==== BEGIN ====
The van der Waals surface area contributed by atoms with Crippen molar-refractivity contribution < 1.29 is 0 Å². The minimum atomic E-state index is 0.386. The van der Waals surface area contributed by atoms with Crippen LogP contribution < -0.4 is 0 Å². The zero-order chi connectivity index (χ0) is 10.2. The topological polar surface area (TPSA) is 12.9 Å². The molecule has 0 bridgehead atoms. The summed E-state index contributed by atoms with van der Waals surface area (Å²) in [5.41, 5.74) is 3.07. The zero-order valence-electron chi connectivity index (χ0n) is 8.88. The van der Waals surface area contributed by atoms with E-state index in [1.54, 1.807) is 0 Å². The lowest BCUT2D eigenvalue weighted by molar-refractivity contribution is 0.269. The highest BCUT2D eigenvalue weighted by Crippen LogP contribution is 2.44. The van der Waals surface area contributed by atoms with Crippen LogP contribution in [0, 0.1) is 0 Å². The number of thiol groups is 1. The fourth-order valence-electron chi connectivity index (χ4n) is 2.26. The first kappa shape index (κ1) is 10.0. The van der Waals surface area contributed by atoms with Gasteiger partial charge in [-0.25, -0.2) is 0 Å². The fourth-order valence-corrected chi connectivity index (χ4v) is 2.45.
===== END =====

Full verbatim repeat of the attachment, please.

The van der Waals surface area contributed by atoms with Crippen molar-refractivity contribution < 1.29 is 0 Å². The minimum atomic E-state index is 0.386. The van der Waals surface area contributed by atoms with Crippen LogP contribution < -0.4 is 0 Å². The zero-order chi connectivity index (χ0) is 10.2. The topological polar surface area (TPSA) is 12.9 Å². The molecule has 0 bridgehead atoms. The summed E-state index contributed by atoms with van der Waals surface area (Å²) in [5.41, 5.74) is 3.07. The zero-order valence-electron chi connectivity index (χ0n) is 8.88. The van der Waals surface area contributed by atoms with E-state index in [1.54, 1.807) is 0 Å². The lowest BCUT2D eigenvalue weighted by molar-refractivity contribution is 0.269. The highest BCUT2D eigenvalue weighted by Crippen LogP contribution is 2.44. The van der Waals surface area contributed by atoms with Crippen LogP contribution in [0, 0.1) is 0 Å². The number of thiol groups is 1. The fourth-order valence-electron chi connectivity index (χ4n) is 2.26. The first kappa shape index (κ1) is 10.0. The van der Waals surface area contributed by atoms with Gasteiger partial charge in [-0.25, -0.2) is 0 Å². The fourth-order valence-corrected chi connectivity index (χ4v) is 2.45.